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By Lizbeth Diaz

MEXICO CITY (Reuters) - Mexico has stepped up security in a troubled western region after a string of attacks on electricity installations at the weekend that temporarily knocked out power for hundreds of thousands of people.

Energy Minister Pedro Joaquin Coldwell told reporters security forces had increased their presence at facilities of the state-run electricity company the Federal Electricity Commission (CFE) and oil monopoly Pemex in the violent state of Michoacan.

An unspecified number of substations were attacked and damaged early on Sunday, and six gas stations were also damaged, Michoacan's interior minister, Jaime Mares, told Mexican radio on Monday.

Local media said blackouts affected more than 400,000 people across the mountainous state of some 4.4 million. Parts of Michoacan have fallen under the control of criminal gangs who are fighting among themselves and against authorities.

Mares declined to say who may have been behind the attacks in Michoacan, where clashes between the powerful Knights Templar drug cartel and rival gangs have sparked much violence.

Raul Benitez, a security expert at the National Autonomous University of Mexico (UNAM), said he believed the strikes had been carried out by the Knights Templar in retaliation for government efforts to crack down on the gang.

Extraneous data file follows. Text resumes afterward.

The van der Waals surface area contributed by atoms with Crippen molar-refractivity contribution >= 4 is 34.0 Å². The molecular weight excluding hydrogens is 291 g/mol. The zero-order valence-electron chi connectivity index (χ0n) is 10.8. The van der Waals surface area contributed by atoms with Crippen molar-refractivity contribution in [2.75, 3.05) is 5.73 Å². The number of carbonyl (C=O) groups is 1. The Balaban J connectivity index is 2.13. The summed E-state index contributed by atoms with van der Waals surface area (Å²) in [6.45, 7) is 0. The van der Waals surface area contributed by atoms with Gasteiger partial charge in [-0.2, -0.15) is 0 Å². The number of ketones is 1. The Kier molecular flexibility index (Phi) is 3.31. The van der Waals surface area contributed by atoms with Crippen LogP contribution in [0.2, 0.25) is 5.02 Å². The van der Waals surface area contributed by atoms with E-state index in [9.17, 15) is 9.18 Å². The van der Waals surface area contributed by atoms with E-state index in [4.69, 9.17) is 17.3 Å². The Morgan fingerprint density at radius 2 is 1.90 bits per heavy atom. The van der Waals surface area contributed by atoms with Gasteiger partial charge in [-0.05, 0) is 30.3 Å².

"It's a decision to carry out general terrorism," Benitez said. "And this will now lead to a very strong response by the government, backed by the population."

Petrol bombs were used in some of the attacks, which involved at least 19 CFE installations, local media said.

Mares said there were no deaths in the attacks, although local media reported that five suspected cartel henchmen were gunned down by vigilantes in the town of Aguililla near the city of Apatzingan, a stronghold of the Knights Templar.

Michoacan has been rocked by repeated explosions of civil unrest this year, and protesters have repeatedly blocked major streets and highways in the capital and other cities.

Compounding matters, vigilante groups have sprung up in the region this year which complain that state and federal police are not protecting them from the gangs.

President Enrique Pena Nieto in May sent a general to take over all police and military operations in the state.

Michoacan was where former President Felipe Calderon launched his military-led crackdown on drug cartels shortly after taking office at the end of 2006.

Though he succeeded in capturing or killing many capos, Calderon could not contain the violence between the gangs, which has since claimed around 80,000 lives.

(Additional reporting by Dave Graham and Michael O'Boyle; Editing by David Brunnstrom)

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